A study looking at the quality of broadband networks has ranked the UK 25th out of 66 countries. The study conducted jointly by Oxford University's Säid Business School and the University of Oviedo's Department of Applied Economics, on behalf of Cisco, looked at whether broadband connections were fit for today's use by looking at applications consumers use such as sharing photos, video calls on Skype, and watching online video. Two thirds of the countries were ready for today's requirements, but only 9 were ready for future applications such as high definition video. The UK ranked 25th, a one place drop from last year.
"It can be a bit misleading to look at the rankings. The important thing is whether the broadband quality of a country is good enough for today's needs and the UK falls well within this category.
We forecast the UK will improve because of things such as cable networks being upgraded and the Digital Britain report focusing on next generation access."Joanne Hughes, (Communications Manager) Cisco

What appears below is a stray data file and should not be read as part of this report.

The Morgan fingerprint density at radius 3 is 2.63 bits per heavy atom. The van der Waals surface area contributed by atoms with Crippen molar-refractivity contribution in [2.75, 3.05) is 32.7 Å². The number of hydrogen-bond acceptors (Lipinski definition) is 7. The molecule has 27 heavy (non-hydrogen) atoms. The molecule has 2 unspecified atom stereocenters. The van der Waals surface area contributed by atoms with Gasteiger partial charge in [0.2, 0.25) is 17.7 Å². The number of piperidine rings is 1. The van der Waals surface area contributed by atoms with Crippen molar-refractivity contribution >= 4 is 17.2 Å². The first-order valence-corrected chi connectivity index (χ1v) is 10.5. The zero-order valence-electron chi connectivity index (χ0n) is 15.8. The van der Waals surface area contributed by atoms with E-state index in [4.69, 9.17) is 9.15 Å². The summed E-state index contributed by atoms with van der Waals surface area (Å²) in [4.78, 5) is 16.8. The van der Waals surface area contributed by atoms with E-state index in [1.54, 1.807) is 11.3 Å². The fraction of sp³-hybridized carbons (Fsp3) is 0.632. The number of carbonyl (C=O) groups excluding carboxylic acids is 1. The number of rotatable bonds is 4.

The tests indicated that countries would need an average download speed of 11.25 Mbps and an upload of 5 Mbps to be 'comfortable' for future applications. The average globally was a download of 4.75 Mbps, and upload of 1.3 Mbps. To attain this average speed, faster services would need to be more widely deployed and chosen by consumers, such as the 50meg cable-broadband service from Virgin Media or fibre to the home which can offer peak speeds of up to 100 Mbps.
If you're thinking of moving, the following countries were deemed to have broadband that is 'ready for tomorrow': Korea, Japan, Sweden, Lithuania, Bulgaria, Latvia, Netherlands, Romania and Denmark. A full table of the tested countries and their status is available from BBC news.